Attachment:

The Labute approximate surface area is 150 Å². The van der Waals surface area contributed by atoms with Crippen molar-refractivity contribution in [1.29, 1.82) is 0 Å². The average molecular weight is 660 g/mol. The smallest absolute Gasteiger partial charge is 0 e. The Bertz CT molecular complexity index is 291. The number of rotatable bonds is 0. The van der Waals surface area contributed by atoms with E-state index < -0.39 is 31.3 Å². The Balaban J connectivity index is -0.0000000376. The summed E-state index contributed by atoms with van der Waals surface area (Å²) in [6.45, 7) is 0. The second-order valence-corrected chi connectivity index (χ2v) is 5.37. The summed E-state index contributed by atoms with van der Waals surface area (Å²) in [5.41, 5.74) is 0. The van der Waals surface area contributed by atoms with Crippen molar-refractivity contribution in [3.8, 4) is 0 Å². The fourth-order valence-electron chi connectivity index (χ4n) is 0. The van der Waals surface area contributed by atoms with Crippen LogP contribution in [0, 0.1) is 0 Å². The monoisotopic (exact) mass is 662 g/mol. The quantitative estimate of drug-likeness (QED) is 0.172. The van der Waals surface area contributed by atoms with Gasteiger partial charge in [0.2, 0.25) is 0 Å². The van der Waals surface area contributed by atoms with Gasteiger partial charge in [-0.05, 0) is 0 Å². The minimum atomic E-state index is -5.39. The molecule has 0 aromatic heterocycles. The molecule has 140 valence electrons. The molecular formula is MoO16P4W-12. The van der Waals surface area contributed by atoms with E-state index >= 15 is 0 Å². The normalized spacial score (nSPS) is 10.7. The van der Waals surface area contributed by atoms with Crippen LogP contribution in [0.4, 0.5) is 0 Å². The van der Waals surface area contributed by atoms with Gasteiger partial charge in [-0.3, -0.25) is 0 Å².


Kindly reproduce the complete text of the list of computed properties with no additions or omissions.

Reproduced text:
The Labute approximate surface area is 150 Å². The van der Waals surface area contributed by atoms with Crippen molar-refractivity contribution in [1.29, 1.82) is 0 Å². The average molecular weight is 660 g/mol. The smallest absolute Gasteiger partial charge is 0 e. The Bertz CT molecular complexity index is 291. The number of rotatable bonds is 0. The van der Waals surface area contributed by atoms with E-state index < -0.39 is 31.3 Å². The Balaban J connectivity index is -0.0000000376. The summed E-state index contributed by atoms with van der Waals surface area (Å²) in [6.45, 7) is 0. The second-order valence-corrected chi connectivity index (χ2v) is 5.37. The summed E-state index contributed by atoms with van der Waals surface area (Å²) in [5.41, 5.74) is 0. The van der Waals surface area contributed by atoms with Crippen molar-refractivity contribution in [3.8, 4) is 0 Å². The fourth-order valence-electron chi connectivity index (χ4n) is 0. The van der Waals surface area contributed by atoms with Crippen LogP contribution in [0, 0.1) is 0 Å². The monoisotopic (exact) mass is 662 g/mol. The quantitative estimate of drug-likeness (QED) is 0.172. The van der Waals surface area contributed by atoms with Gasteiger partial charge in [0.2, 0.25) is 0 Å². The van der Waals surface area contributed by atoms with Gasteiger partial charge in [-0.05, 0) is 0 Å². The minimum atomic E-state index is -5.39. The molecule has 0 aromatic heterocycles. The molecule has 140 valence electrons. The molecular formula is MoO16P4W-12. The van der Waals surface area contributed by atoms with E-state index >= 15 is 0 Å². The normalized spacial score (nSPS) is 10.7. The van der Waals surface area contributed by atoms with Crippen LogP contribution in [0.4, 0.5) is 0 Å². The van der Waals surface area contributed by atoms with Gasteiger partial charge in [-0.3, -0.25) is 0 Å².